Bornella hermanni

Found and photographed by Jim Black
Bethlehem Dive Site, Anilao, Philippines
Nikon D-300 in Subal Housing with Ikelite strobes. Macro Mate on 105mm for supermacro

Bornella hermanni Angas, 1864

Members of the genus Bornella display a wide variety of colors and gill shape, but they can also be problematic to ID. Note the four undescribed species in Indo-Pacific Nudibranchs and Sea Slugs. Jim's critter shown above while appearing similar to Bornella stellifer , is definitely B. hermanni because the papillae on the rhinophoral sheaths are subdivided. If we could see the entire animal, we would note that it also has only three pairs of gill processes. This species is also known from The Indian Ocean at Christmas Island to Australia, Malaysia, Korea and Japan. One of the larger Bornella species, it reaches 50 mm in length.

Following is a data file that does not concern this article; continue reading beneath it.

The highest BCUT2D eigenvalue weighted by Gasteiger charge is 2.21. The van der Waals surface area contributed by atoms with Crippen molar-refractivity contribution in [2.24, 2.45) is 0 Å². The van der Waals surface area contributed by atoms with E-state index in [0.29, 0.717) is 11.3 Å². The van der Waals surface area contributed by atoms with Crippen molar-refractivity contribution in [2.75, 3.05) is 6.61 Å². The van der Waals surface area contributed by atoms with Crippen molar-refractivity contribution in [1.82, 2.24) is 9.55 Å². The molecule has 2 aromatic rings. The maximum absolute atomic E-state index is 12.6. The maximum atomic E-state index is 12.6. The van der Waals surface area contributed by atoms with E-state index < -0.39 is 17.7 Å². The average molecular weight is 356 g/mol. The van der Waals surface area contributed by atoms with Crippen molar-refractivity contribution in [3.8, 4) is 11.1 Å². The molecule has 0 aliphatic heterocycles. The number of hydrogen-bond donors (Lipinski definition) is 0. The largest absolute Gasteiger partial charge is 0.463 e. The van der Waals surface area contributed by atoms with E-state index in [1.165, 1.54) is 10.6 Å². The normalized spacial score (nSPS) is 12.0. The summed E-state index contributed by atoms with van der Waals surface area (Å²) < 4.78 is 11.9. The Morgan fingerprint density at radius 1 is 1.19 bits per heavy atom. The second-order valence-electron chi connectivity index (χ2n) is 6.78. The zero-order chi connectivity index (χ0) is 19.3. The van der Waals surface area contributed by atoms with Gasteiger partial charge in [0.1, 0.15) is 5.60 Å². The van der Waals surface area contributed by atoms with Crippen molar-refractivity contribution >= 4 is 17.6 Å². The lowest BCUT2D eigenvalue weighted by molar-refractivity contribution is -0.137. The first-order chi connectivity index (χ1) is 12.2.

Dave Behrens
Gig Harbor, Washington
June., 2009

Jim Black on location

Jim is retired from US Airways after 27 years as a pilot..., flying Captain on an Airbus 330 Internationally.

Diving since 1970...with over 5200 dives logged. Shoots Nikon F4s in housing and Nikonos RS.

Jim's photography has been featured in a number of books and publications including Helmut Debelius' Nudibranchs and Sea Snails of Gosliner, Behrens and Williams Coral Reef Animals of the Indo-Pacific. A photo of Jim petting a shark in "Sleeping Shark Caves" off Isla Mujeres Island, Mexico, taken by Amy Foster his significant other, recently appeared in Dave Behrens' Diving Guide to Cozumel, Cancun & The Riviera Maja.

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From left to right, Terry Gosliner, Angle Valdes, Dave Behrens La Jolla, Calif.

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